Achilles: Well, I might as well die then. No point in me sticking around.

Thetis: Ah, yes. More of that bronze-clad logic.

Achilles: But first I’m gonna slay Hector. I may have lost a battle of wits with Agamemnon, but there’s no way I’ll lose a fight against that Trojan who killed my friend.

Thetis: Well, you’re gonna need a spare set of armor.

Achilles: Oh yeah…

Thetis: Yeah… Fortunately ol’ Hephaestus owes me a favor. I’ll fly up to Olympus and fetch you something special.

[Once Thetis departs, Iris (messenger of the gods) warns Achilles that the Trojans will defile the body of Patroclus.]

Iris: Yo, they’re gonna put his head on a stake.

Achilles: Yeah, well maybe you haven’t noticed, but I’m wearing no armor.

Iris: You don’t need armor. We’ll scare the Trojans with sound effects. Just yell really loud and I’ll pump up the volume.

Achilles: Um, OK. Uh, Arrrgh!

Random Trojan 1: What the hell?

Random Trojan 2: Dude, what’s that stuff leaking from your armor?

Random Trojan 1: Um, dinner.

Random Trojan 2: Hmm... I just had a great idea. Let’s fight Achilles from behind our gates.

Random Trojan 1: You know? That is a great idea!

Random Trojan 2: Well, you helped me think of it.

Hector: Shut up, you wimps. No one’s going behind the gates. We’re gonna fight that damned Greek, and we’re gonna win. And if we die…

[Across the battlefield, Achilles is speaking to his troops at the same time.]

Achilles: … We’ll die with honor! Every one of you sailed here to hurl your bodies against these Trojan walls. Well, so did Patroclus. He fought like a lion and croaked on this bloody beach….

[Hector and Achilles finish their orations simultaneously.]

Hector: …And you can expect no less from me.

Random Trojan 1: Well, that’s sort of a battle plan.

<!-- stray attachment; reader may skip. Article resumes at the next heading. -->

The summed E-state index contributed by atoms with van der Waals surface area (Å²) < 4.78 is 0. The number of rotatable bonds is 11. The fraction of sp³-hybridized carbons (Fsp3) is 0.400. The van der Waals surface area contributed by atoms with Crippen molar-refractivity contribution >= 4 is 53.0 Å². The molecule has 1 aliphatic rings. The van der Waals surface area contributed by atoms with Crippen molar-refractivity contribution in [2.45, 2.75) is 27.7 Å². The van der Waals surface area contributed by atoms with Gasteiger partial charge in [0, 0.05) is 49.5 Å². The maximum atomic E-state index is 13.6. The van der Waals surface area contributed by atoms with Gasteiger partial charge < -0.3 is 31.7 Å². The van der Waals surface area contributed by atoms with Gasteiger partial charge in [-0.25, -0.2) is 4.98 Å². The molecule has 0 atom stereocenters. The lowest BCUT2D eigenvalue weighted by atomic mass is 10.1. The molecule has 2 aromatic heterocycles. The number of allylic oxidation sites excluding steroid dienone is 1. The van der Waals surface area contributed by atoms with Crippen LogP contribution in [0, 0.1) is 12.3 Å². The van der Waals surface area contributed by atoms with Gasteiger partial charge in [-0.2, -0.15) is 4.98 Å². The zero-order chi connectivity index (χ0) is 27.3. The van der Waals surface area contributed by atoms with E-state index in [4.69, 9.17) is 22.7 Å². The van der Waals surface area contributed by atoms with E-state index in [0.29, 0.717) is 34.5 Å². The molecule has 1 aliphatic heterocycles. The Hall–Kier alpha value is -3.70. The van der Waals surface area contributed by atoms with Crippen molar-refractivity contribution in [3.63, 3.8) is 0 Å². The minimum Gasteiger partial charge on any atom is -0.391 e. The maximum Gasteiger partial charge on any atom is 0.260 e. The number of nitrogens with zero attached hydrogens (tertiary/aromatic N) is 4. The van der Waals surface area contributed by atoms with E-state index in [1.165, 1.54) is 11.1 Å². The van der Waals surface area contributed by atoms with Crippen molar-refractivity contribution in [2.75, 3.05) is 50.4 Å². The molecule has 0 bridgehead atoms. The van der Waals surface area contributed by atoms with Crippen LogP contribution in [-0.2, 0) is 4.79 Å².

Random Trojan 2: Shut up and change your armor.

[Meanwhile Charis, wife of Hephaestus, greets an unexpected visitor.]

Charis: Oh, how nice. We have a guest. And, look, she’s come to ask a favor!

Thetis: Well, yes, actually. You see, my son has gone and lost his armor, and I was hoping –

Charis: So nice indeed to have another lady friend drop by. Of course, my husband has invented many lady friends here, all made of gold and built to follow his every command.

Thetis: And it is precisely that talent I need. You see –

Charis: It’s amazing, when you think about it, the artistry with which my husband devotes himself to building these clever fembots. So clever and so beautiful. It’s almost as if –

Hephaestus: Thetis, my friend – my platonic friend. So glad you came to visit! I understand that you need some armor for your son. And of course I’m happy to oblige.


Having received a powerful shield that depicts the pleasures and pains of mankind within a broader cosmic context, Achilles makes amends with Agamemnon. He will enter the war to avenge the death of Patroclus. The gods pledge to stay out of the conflict, but they meddle anyway. Still, protected by the shield of Hephaestus, Achilles mounts a savage assault upon the Trojans. Those few that survive cower behind the gates, leaving Hector to stand his ground on the battlefield. Achilles and Hector have accepted their fates; both expect to die. For honor and glory, they will fight one last time.